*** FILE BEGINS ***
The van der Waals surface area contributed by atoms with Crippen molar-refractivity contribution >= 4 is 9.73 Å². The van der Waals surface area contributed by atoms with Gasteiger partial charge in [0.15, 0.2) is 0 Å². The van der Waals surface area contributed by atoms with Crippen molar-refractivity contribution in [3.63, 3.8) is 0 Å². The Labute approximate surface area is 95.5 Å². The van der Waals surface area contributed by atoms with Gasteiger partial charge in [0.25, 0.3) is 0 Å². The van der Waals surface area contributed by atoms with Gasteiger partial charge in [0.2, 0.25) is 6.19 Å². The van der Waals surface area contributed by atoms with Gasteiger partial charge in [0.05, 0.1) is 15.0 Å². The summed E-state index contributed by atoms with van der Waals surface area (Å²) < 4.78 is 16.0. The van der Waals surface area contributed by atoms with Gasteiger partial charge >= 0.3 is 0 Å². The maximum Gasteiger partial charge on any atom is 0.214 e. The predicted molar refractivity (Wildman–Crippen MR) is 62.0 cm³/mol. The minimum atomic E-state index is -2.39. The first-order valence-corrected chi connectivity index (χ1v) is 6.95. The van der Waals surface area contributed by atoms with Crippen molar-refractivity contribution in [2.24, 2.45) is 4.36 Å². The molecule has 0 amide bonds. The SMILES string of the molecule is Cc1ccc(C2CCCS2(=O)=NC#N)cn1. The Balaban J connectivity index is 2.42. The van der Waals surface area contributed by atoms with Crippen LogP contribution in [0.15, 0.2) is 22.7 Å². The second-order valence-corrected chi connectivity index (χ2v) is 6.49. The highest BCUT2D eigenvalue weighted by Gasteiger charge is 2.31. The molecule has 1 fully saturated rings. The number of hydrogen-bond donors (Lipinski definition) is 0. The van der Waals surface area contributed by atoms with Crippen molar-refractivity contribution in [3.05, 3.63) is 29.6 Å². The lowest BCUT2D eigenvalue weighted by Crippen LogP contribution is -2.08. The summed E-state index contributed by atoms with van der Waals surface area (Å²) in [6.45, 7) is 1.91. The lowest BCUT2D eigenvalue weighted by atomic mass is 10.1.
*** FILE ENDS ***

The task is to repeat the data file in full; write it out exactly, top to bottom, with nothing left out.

The van der Waals surface area contributed by atoms with Crippen molar-refractivity contribution >= 4 is 9.73 Å². The van der Waals surface area contributed by atoms with Gasteiger partial charge in [0.15, 0.2) is 0 Å². The van der Waals surface area contributed by atoms with Crippen molar-refractivity contribution in [3.63, 3.8) is 0 Å². The Labute approximate surface area is 95.5 Å². The van der Waals surface area contributed by atoms with Gasteiger partial charge in [0.25, 0.3) is 0 Å². The van der Waals surface area contributed by atoms with Gasteiger partial charge in [0.2, 0.25) is 6.19 Å². The van der Waals surface area contributed by atoms with Gasteiger partial charge in [0.05, 0.1) is 15.0 Å². The summed E-state index contributed by atoms with van der Waals surface area (Å²) < 4.78 is 16.0. The van der Waals surface area contributed by atoms with Gasteiger partial charge >= 0.3 is 0 Å². The maximum Gasteiger partial charge on any atom is 0.214 e. The predicted molar refractivity (Wildman–Crippen MR) is 62.0 cm³/mol. The minimum atomic E-state index is -2.39. The first-order valence-corrected chi connectivity index (χ1v) is 6.95. The van der Waals surface area contributed by atoms with Crippen molar-refractivity contribution in [2.24, 2.45) is 4.36 Å². The molecule has 0 amide bonds. The SMILES string of the molecule is Cc1ccc(C2CCCS2(=O)=NC#N)cn1. The Balaban J connectivity index is 2.42. The van der Waals surface area contributed by atoms with Crippen LogP contribution in [0.15, 0.2) is 22.7 Å². The second-order valence-corrected chi connectivity index (χ2v) is 6.49. The highest BCUT2D eigenvalue weighted by Gasteiger charge is 2.31. The molecule has 1 fully saturated rings. The number of hydrogen-bond donors (Lipinski definition) is 0. The van der Waals surface area contributed by atoms with Crippen molar-refractivity contribution in [3.05, 3.63) is 29.6 Å². The lowest BCUT2D eigenvalue weighted by Crippen LogP contribution is -2.08. The summed E-state index contributed by atoms with van der Waals surface area (Å²) in [6.45, 7) is 1.91. The lowest BCUT2D eigenvalue weighted by atomic mass is 10.1.